Is this a Possible MATLAB bug? (Further strange Behavior)

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I have encountered a strange behavior while solving one of the problems in Cody. I have simplified the code into the following
function ans = junk(s)
try
s;
catch
999
end
This code gives an error if an output is requested (a=junk(3)), i.e it does not assign s to ans (it does not throw an error, though, within the try block, so adding the catch block has no effect).
The strange part is that if the semicolon is removed or replaced with a comma, it works correctly. Also, if any operation is performed on s (e.g. s+0) it works fine.
If the variable (ans) is invoked within the try block on a separate line after s, it works fine. Strange again, if (ans) is added on the same line as s with a semicolon or a comma, it jumps to the catch block, confirming no assignment in the semicolon case, but not for the comma case which worked fine before.
Any suggestions what causes this behavior? Am I missing something?
UPDATE:
Trying to avoid the try-catch block I tried a switch statement. I encountered further strange behavior of the 'ans' variable. Consider:
function ans = kkk(f,a)
switch nargin
case 1
f;
otherwise
999;
end
This time a=kkk(1) works fine, but when the input is a function handle it errors out
>> a=kkk(1)
a =
1
>> a=kkk(@plus)
Error in kkk (line 2)
switch nargin
Output argument "ans" (and maybe others) not assigned during call to "C:\Users\Dr. K. Hamed\Documents\MATLAB\kkk.m>kkk".
  2 Commenti
Oleg Komarov
Oleg Komarov il 29 Ago 2012
I can't find it (and I might be wrong), but I think I read that using ans as an output variable will cause conflicts. I've been googling around for an hour but no results so far about the statement.

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Risposta accettata

Philip Borghesani
Philip Borghesani il 31 Ago 2012
There is a bug but it is the opposite of what you think.
function ans=foo(s)
s;
end
Should error in all cases, a single variable on a line should not assign to ans. Try it from the command line:
5;
s=1;
s;
ans
ans =
5
The bug appears to be in the accelerator, if it is disabled then calling foo will error:
>> feature accel off
>> a=foo(1)
Error in foo (line 2)
s;
Output argument "ans" (and maybe others) not assigned during call to "h:\local\foo.m>foo".
  4 Commenti
Khaled Hamed
Khaled Hamed il 31 Ago 2012
@Daniel, The second part is true, s() should assign to answer since it is a calculation, but I think Philip's account on s alone is also true.
Sven
Sven il 31 Ago 2012
Modificato: Sven il 31 Ago 2012
Yes! Ha, this is what I thought (that simply evaluating an already assigned variable "s;" shouldn't be assigned to ans), but I was confused by the fact that doing so inside a function seemed to behave differently than just at the command line.
The fact that putting it in a try/catch statement (which I guess must somehow disable the accelerator?) makes it behave "correctly" again just put us all on the wrong track :)
Thanks for the clarification Philip - it gets a vote.
@Daniel: in the example above s is a function argument, so by the time you're inside the scope of that function, it must actually be a variable stored somewhere and not a "function". Even if it's a function handle, Philip's example stands. On the command line:
5;
s=@()sin;
s;
ans
ans =
5

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Più risposte (3)

Oleg Komarov
Oleg Komarov il 29 Ago 2012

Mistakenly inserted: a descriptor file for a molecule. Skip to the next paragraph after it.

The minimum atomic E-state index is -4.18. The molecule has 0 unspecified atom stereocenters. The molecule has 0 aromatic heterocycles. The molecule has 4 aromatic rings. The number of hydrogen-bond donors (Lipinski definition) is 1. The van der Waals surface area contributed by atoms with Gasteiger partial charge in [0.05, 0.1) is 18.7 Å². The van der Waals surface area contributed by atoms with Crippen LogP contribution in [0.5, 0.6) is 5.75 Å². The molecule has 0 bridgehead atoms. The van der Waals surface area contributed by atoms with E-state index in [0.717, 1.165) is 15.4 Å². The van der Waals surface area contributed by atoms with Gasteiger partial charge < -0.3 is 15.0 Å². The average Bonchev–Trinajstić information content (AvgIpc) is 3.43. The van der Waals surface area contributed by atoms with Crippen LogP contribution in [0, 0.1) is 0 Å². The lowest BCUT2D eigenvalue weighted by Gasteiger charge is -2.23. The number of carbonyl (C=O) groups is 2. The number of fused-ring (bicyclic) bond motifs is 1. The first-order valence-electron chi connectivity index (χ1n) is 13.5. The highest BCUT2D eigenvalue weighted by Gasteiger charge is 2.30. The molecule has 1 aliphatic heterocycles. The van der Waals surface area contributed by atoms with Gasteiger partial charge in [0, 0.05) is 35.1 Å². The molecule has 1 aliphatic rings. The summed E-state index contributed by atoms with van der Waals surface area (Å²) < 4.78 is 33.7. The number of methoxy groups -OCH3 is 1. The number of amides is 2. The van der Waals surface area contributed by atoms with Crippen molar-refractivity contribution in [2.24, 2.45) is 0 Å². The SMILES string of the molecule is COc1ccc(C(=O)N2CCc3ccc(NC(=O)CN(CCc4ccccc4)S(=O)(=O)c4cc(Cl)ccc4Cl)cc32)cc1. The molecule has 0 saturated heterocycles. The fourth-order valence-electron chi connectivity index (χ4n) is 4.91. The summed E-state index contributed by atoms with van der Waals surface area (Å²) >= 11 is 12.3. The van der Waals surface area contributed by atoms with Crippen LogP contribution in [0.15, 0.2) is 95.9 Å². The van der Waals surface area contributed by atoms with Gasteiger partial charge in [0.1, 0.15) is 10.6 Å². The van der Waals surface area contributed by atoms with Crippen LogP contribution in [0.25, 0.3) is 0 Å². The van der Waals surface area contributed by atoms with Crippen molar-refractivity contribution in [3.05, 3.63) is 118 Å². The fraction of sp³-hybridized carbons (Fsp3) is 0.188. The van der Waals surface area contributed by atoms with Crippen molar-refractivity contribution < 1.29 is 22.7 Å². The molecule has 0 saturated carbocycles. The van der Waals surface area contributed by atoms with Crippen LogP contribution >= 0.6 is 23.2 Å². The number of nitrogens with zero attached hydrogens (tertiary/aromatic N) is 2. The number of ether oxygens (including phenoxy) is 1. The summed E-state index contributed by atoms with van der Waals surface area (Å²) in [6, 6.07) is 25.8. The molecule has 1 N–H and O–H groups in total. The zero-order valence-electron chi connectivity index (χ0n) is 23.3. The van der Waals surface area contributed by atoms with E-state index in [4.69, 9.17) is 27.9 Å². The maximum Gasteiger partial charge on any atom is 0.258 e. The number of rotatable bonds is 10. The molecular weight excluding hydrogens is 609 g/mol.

Modificato: Oleg Komarov il 29 Ago 2012
Equivalently
function out = foo(in)
in;
end
will throw the same error.
If you call a = foo(10), the function tries to return a = out, but since the body of the function doesn't contain any assignment to out, it errors (as expected).
Removing the semicolon will still error in the case you call a = foo(10). It will however display in = 10 if I call foo(10).
If you add out after in (no semicolon), before the execution jumps to the catch, it will still display in, which won't happen if out comes before.
In brief, you have to keep in mind two things:
  1. Instructions are executed sequentially
  2. You can't show what doesn't exist (in the workspace)
  8 Commenti
Khaled Hamed
Khaled Hamed il 30 Ago 2012
Modificato: Khaled Hamed il 30 Ago 2012
@Oleg, I am terribly sorry I missed your new comment (I was caught by the modifications you made with the original answer, which I now see aimed at clariying the case without using (ans). I have removed my incorrect comment. Please accept my sincere apology.
Oleg Komarov
Oleg Komarov il 30 Ago 2012
Don't worry and no need to apologize. After all, I was the first who didn't understand the issue at first.

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Daniel Shub
Daniel Shub il 30 Ago 2012
I think this is a bug, but your MWE muddies the water. The bug has nothing to do with ans being used as an output. The best set of MWEs that I can come up with is the following functions
function junkA(s)
s;
who
end
function junkB(s)
try
s;
who
end
end
function junkC(s)
try
1;
who
end
end
The WHO reveals the critical difference
>> junkA(1)
Your variables are:
ans s
>> junkB(1)
Your variables are:
s
>> junkC(1)
Your variables are:
ans s
>>
Something happens in the try block that prevents s from being assigned to ans, but it is not a universal failure.
  1 Commento
Khaled Hamed
Khaled Hamed il 30 Ago 2012
Modificato: Khaled Hamed il 31 Ago 2012
You do shed more light on the issue. Thanks.
Please note my Update to the question above. Further strange behavior associated with 'ans' in a switch block this time.

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Matt Fig
Matt Fig il 29 Ago 2012
According to the documentation,
" The MATLAB software creates the ans variable automatically when you specify no output argument. "
Since this does not happen, I would say it is a bug.

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